Justices Refuse to Swallow Drug Appeal

Times Staff Writer

Police are justified in grabbing a suspect by the throat to prevent the swallowing of drugs that may be needed as evidence, an appellate court in Santa Ana ruled Monday.

That ruling came in an appeal of a Huntington Beach drug arrest case that pitted the Police Department’s need to recover evidence against the defendant’s right against unreasonable and excessive force in his arrest.

In its ruling Monday, the 4th District Court of Appeal in Santa Ana upheld the drug conviction of Richard J. Cappellia of Santa Ana, who was convicted in 1986 of trying to sell heroin to an undercover police officer.

Cappellia, suspected of selling drugs from a Huntington Beach barbershop, was arrested in Santa Ana on Dec. 19, 1985--but only after police grabbed him by the throat, wrestled with him on the ground and got him to spit out two bindles of heroin.


Earlier, the suspect had agreed to sell the drug to undercover Huntington Beach Police Lt. Patrick Gildea, who was posing as a drug buyer. The two went to Cappellia’s Santa Ana home, where Gildea was to inject heroin himself to prove to the dubious Cappellia that he was not a cop.

But as they approached the house, Gildea suddenly identified himself as a police officer, prompting Cappellia to try to flee. Gildea testified that he and another officer on the scene grabbed him by the neck “to keep his Adam’s apple from going down,” so the suspected drug dealer could not swallow packets of heroin already in his mouth.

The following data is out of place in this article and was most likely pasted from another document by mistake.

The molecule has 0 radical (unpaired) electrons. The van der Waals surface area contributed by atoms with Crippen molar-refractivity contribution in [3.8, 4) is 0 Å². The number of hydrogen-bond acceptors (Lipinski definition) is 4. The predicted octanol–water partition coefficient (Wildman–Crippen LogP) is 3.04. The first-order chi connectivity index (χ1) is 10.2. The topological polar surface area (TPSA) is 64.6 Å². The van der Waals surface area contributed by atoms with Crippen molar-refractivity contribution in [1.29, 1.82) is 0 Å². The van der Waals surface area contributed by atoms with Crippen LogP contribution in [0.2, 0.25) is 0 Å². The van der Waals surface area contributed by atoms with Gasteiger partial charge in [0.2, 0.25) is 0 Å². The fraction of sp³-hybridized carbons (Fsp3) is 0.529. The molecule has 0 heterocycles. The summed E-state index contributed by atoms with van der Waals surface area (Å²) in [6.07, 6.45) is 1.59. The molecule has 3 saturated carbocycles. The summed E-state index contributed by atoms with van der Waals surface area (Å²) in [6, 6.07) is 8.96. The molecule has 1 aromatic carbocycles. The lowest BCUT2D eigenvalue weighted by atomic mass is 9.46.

Cappellia appealed his conviction, in part contending that the drug evidence should have been suppressed at his trial because police were unjustified in choking him.

In its ruling, however, the appellate court said police “only used that force necessary to prevent defendant from swallowing the drug,” a force that is justified under the law.


Citing previous state appellate rulings, justices held that police cannot choke a suspect to get him to spit out drug evidence but can grab the suspect’s throat to prevent him from swallowing.

Police had good reason to believe Cappellia would swallow the drugs and, in grabbing him by the throat to try to search his mouth, did not violate his “personal privacy and security” or threaten his safety, the court found.

Justice Edward J. Wallin, concurring “very reluctantly” in the court’s decision, said in a separate opinion that the distinction between choking a suspect and applying minimal force to the throat is a meaningless one that relies on “Orwellian newspeak.”

The state attorney general and appellate justices “should call a spade a spade,” Wallin wrote. “I invite my colleagues . . . to try swallowing an object while someone pressures the neck enough to prevent it. The swallowing reflex is a powerful one, and the considerable force required to thwart it can only be called ‘choking’ by any forthright observer.”